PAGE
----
The present weakness has been caused by jittery markets as MPs return from summer recess and the chances of a general election rising, causing more Brexit uncertainty and angst.
But the global picture was considerably different 34 years ago when the pound was last at it lowest.
What was happening in 1985?
Back in 1985, the pound's poor performance against its US counterpart was not due to volatility in the UK currency like it is today. It was down to the immense strength of the dollar at the time.
Major tax cuts under president Ronald Reagan, who took office in 1981, had boosted the American economy.
The Federal Reserve - the US equivalent of the Bank of England - then decided to raise interest rates, prompting foreign investors to put their money into the US.
This in turn sent the value of the dollar higher against other currencies including the British pound.
At its lowest point, the pound was worth just 1.09 dollars.
The strength of the dollar meant overseas buyers got less bang for their buck when trying to import goods from the US.
American manufacturers were therefore hard-hit by the exchange rate, which was harming its ability to export.
There were also concerns over protectionism, as other countries slapped tariffs on their own exports to take advantage of the dollar's value.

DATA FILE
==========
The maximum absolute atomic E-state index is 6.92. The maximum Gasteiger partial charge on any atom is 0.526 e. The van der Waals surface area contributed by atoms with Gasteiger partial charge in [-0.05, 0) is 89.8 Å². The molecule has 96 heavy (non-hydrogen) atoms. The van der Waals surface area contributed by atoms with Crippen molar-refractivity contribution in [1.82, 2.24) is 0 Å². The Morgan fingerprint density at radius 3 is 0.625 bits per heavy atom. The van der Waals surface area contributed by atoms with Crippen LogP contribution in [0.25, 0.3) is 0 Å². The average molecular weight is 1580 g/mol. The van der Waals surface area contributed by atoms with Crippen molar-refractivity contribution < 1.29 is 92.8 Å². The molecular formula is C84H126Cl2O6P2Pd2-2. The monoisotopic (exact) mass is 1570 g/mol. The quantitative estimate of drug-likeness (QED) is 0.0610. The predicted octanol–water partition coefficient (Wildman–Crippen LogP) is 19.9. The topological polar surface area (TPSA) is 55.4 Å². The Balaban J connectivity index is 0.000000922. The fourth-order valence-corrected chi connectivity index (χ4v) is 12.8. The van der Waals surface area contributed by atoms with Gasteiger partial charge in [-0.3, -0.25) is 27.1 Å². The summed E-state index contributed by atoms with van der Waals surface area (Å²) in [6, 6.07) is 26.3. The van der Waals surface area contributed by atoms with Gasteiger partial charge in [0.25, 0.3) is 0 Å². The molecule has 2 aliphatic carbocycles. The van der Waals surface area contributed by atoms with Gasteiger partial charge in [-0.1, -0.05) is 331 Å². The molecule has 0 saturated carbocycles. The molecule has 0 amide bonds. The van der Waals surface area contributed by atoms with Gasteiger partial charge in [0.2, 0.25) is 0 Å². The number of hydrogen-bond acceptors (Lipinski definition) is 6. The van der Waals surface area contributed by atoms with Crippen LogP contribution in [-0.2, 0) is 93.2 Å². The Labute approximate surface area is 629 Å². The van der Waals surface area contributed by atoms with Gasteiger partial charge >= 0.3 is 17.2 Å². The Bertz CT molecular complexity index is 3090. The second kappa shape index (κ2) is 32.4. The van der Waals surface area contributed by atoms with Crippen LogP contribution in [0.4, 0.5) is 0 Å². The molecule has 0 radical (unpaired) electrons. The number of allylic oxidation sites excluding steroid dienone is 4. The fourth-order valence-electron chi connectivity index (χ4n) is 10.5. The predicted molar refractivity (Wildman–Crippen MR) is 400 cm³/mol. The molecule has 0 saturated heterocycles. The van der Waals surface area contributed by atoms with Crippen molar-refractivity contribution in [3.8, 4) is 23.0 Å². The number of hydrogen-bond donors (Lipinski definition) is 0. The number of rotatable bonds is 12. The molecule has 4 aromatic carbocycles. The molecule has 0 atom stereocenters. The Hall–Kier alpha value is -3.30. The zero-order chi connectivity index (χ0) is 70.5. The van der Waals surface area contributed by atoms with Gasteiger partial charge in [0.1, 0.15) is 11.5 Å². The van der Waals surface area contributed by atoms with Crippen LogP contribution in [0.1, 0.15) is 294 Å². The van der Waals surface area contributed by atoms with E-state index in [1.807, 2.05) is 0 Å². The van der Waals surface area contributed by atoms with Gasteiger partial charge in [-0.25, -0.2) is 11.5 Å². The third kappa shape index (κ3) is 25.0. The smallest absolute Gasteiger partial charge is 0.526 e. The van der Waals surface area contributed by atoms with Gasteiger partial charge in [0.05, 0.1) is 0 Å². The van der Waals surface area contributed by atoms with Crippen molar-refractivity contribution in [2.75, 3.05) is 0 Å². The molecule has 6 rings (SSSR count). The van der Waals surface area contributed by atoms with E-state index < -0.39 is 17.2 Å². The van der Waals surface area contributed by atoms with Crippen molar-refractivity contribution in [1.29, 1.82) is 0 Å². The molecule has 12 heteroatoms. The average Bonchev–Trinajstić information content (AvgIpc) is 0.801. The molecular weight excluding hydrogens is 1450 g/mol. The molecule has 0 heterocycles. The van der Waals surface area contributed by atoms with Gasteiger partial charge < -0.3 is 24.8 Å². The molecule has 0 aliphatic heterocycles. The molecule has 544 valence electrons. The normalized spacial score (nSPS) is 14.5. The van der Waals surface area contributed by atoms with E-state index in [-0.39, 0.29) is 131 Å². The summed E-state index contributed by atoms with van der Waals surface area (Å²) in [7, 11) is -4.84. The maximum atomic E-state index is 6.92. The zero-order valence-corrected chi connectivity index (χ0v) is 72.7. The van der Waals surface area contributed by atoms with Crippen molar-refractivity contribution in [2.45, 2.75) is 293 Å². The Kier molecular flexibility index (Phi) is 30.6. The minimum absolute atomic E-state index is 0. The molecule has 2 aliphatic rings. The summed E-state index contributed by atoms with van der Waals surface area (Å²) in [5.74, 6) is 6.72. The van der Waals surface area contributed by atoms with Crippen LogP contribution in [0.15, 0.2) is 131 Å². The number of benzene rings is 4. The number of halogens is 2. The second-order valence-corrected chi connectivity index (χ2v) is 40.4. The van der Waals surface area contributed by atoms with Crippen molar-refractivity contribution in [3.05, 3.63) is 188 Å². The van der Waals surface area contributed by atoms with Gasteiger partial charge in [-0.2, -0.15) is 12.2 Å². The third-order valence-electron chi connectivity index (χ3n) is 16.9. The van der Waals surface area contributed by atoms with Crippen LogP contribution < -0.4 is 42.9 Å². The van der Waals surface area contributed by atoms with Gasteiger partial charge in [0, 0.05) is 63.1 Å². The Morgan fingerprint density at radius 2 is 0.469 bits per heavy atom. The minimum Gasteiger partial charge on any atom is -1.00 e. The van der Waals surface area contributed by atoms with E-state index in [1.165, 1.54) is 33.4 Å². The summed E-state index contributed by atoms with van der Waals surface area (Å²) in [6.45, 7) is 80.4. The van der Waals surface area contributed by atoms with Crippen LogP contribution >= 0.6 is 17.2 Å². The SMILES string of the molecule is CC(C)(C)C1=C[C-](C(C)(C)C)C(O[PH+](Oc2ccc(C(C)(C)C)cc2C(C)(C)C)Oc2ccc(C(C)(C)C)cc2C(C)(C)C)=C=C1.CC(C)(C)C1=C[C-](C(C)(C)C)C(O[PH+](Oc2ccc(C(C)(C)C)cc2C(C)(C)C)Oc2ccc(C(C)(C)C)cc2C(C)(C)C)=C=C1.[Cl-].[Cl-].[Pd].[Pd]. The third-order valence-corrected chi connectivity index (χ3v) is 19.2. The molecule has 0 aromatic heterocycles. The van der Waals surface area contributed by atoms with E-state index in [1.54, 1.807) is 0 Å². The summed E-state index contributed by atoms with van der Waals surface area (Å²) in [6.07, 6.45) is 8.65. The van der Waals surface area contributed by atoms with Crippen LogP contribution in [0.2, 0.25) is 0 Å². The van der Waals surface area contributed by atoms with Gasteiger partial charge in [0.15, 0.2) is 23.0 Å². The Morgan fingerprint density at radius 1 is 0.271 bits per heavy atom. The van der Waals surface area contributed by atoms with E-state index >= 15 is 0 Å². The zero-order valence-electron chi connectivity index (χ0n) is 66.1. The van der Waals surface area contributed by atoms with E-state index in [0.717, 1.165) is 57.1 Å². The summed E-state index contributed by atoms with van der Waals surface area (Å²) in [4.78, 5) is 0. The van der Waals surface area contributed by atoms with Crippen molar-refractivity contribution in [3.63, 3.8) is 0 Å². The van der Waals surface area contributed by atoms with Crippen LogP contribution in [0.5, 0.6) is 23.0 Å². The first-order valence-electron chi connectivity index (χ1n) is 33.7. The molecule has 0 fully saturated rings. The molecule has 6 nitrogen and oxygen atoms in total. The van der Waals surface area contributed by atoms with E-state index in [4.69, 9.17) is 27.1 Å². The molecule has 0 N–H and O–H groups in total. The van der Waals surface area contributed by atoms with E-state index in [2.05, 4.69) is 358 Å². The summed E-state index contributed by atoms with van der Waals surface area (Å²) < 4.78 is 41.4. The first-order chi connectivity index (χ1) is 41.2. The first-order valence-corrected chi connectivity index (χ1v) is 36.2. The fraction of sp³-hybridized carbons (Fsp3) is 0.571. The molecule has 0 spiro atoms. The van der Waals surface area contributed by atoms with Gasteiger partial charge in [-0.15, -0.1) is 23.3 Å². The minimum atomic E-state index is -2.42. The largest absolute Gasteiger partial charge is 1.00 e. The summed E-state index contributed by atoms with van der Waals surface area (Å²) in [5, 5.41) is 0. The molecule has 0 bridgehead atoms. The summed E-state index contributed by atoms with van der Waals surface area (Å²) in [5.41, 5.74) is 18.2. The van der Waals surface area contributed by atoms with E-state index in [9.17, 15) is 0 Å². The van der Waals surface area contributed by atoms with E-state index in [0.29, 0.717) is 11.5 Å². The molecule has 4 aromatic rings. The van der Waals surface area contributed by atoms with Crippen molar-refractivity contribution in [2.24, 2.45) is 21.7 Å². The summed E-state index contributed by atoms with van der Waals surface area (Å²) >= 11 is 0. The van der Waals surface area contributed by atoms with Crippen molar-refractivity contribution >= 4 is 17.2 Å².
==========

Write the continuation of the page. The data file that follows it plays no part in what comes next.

Eventually the US got together with France, West Germany, Japan and the UK and signed the Plaza Accord, which agreed to depreciate the value of the dollar.
Central bankers sold more dollars in exchange for other currencies, bringing its value down 40% in just two years.
What's happening now?
The pound has been more volatile since the 2016 EU referendum result, including a so-called "flash crash" in October which most analysts do not count when discussing historic lows of the currency.
As the extended Brexit deadline approaches, sterling has been battered by news of Boris Johnson's plans to prorogue Parliament and was given another knock on Monday night by rising rumours of a general election.
"Sending Britons back to the polls opens up a wider range of outcomes that include a higher probability of extreme scenarios compared to the current state of play and therefore increases market volatility going forward," said David Cheetham, chief market analyst at XTB Market.
"For the time being traders are buckling up for a bumpy ride and any high conviction calls are few and far between given the inherent unpredictability when politics takes a prominent role in moving the markets."